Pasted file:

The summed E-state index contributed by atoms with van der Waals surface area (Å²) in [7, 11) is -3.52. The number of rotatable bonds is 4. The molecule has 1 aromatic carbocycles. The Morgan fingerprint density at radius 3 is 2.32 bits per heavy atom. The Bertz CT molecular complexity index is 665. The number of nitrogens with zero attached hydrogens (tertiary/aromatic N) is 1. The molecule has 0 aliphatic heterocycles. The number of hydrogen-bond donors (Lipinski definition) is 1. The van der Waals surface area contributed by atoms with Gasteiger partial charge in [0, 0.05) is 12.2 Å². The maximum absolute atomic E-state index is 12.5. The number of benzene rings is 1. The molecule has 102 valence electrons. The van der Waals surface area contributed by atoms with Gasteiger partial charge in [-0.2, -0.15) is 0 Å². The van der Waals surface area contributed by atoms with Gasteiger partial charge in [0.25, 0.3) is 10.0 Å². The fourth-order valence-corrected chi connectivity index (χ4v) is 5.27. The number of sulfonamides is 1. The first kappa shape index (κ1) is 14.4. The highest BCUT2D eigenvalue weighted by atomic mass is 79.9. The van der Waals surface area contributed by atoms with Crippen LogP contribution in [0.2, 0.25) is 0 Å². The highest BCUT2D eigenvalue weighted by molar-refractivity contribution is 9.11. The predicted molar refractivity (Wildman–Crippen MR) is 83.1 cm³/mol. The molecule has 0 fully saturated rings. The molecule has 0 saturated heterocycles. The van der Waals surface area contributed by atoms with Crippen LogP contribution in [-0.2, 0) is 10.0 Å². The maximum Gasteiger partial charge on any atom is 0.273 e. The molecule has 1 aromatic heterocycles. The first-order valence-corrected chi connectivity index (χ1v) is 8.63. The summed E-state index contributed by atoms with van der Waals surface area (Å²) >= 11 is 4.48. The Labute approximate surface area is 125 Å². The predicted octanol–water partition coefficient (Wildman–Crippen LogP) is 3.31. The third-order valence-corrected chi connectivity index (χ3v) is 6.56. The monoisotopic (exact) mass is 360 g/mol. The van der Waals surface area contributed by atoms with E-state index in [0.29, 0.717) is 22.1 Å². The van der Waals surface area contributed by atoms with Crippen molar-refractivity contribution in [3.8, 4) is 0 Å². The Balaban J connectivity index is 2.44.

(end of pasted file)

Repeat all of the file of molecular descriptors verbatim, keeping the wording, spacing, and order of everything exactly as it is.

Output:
The summed E-state index contributed by atoms with van der Waals surface area (Å²) in [7, 11) is -3.52. The number of rotatable bonds is 4. The molecule has 1 aromatic carbocycles. The Morgan fingerprint density at radius 3 is 2.32 bits per heavy atom. The Bertz CT molecular complexity index is 665. The number of nitrogens with zero attached hydrogens (tertiary/aromatic N) is 1. The molecule has 0 aliphatic heterocycles. The number of hydrogen-bond donors (Lipinski definition) is 1. The van der Waals surface area contributed by atoms with Gasteiger partial charge in [0, 0.05) is 12.2 Å². The maximum absolute atomic E-state index is 12.5. The number of benzene rings is 1. The molecule has 102 valence electrons. The van der Waals surface area contributed by atoms with Gasteiger partial charge in [-0.2, -0.15) is 0 Å². The van der Waals surface area contributed by atoms with Gasteiger partial charge in [0.25, 0.3) is 10.0 Å². The fourth-order valence-corrected chi connectivity index (χ4v) is 5.27. The number of sulfonamides is 1. The first kappa shape index (κ1) is 14.4. The highest BCUT2D eigenvalue weighted by atomic mass is 79.9. The van der Waals surface area contributed by atoms with Crippen LogP contribution in [0.2, 0.25) is 0 Å². The highest BCUT2D eigenvalue weighted by molar-refractivity contribution is 9.11. The predicted molar refractivity (Wildman–Crippen MR) is 83.1 cm³/mol. The molecule has 0 fully saturated rings. The molecule has 0 saturated heterocycles. The van der Waals surface area contributed by atoms with Crippen LogP contribution in [-0.2, 0) is 10.0 Å². The maximum Gasteiger partial charge on any atom is 0.273 e. The molecule has 1 aromatic heterocycles. The first-order valence-corrected chi connectivity index (χ1v) is 8.63. The summed E-state index contributed by atoms with van der Waals surface area (Å²) >= 11 is 4.48. The Labute approximate surface area is 125 Å². The predicted octanol–water partition coefficient (Wildman–Crippen LogP) is 3.31. The third-order valence-corrected chi connectivity index (χ3v) is 6.56. The monoisotopic (exact) mass is 360 g/mol. The van der Waals surface area contributed by atoms with E-state index in [0.29, 0.717) is 22.1 Å². The van der Waals surface area contributed by atoms with Crippen molar-refractivity contribution in [3.8, 4) is 0 Å². The Balaban J connectivity index is 2.44.